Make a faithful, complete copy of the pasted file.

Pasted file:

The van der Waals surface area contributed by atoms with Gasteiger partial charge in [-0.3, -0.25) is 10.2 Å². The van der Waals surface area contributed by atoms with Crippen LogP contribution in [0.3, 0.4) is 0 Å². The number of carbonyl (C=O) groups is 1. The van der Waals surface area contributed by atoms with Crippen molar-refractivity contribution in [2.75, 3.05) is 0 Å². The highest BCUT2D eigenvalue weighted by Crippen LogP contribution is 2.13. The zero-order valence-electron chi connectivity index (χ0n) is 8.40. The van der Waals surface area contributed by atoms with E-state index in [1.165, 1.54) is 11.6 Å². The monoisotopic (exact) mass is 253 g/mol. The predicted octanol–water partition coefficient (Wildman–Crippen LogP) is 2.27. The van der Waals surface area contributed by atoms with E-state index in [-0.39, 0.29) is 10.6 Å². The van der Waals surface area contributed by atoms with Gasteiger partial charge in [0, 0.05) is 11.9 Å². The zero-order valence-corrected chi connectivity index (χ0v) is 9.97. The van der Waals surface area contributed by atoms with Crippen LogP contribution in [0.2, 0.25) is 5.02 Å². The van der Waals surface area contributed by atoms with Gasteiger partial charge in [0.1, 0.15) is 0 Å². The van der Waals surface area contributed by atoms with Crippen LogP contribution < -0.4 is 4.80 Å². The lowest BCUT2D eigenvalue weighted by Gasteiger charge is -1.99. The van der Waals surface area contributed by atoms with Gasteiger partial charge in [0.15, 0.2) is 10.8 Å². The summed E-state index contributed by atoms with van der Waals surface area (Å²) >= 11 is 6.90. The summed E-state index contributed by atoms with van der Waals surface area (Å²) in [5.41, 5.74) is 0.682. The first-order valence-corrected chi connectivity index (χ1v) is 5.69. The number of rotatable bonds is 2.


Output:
The van der Waals surface area contributed by atoms with Gasteiger partial charge in [-0.3, -0.25) is 10.2 Å². The van der Waals surface area contributed by atoms with Crippen LogP contribution in [0.3, 0.4) is 0 Å². The number of carbonyl (C=O) groups is 1. The van der Waals surface area contributed by atoms with Crippen molar-refractivity contribution in [2.75, 3.05) is 0 Å². The highest BCUT2D eigenvalue weighted by Crippen LogP contribution is 2.13. The zero-order valence-electron chi connectivity index (χ0n) is 8.40. The van der Waals surface area contributed by atoms with E-state index in [1.165, 1.54) is 11.6 Å². The monoisotopic (exact) mass is 253 g/mol. The predicted octanol–water partition coefficient (Wildman–Crippen LogP) is 2.27. The van der Waals surface area contributed by atoms with E-state index in [-0.39, 0.29) is 10.6 Å². The van der Waals surface area contributed by atoms with Gasteiger partial charge in [0, 0.05) is 11.9 Å². The zero-order valence-corrected chi connectivity index (χ0v) is 9.97. The van der Waals surface area contributed by atoms with Crippen LogP contribution in [0.2, 0.25) is 5.02 Å². The van der Waals surface area contributed by atoms with Gasteiger partial charge in [0.1, 0.15) is 0 Å². The van der Waals surface area contributed by atoms with Crippen LogP contribution < -0.4 is 4.80 Å². The lowest BCUT2D eigenvalue weighted by Gasteiger charge is -1.99. The van der Waals surface area contributed by atoms with Gasteiger partial charge in [0.15, 0.2) is 10.8 Å². The summed E-state index contributed by atoms with van der Waals surface area (Å²) >= 11 is 6.90. The summed E-state index contributed by atoms with van der Waals surface area (Å²) in [5.41, 5.74) is 0.682. The first-order valence-corrected chi connectivity index (χ1v) is 5.69. The number of rotatable bonds is 2.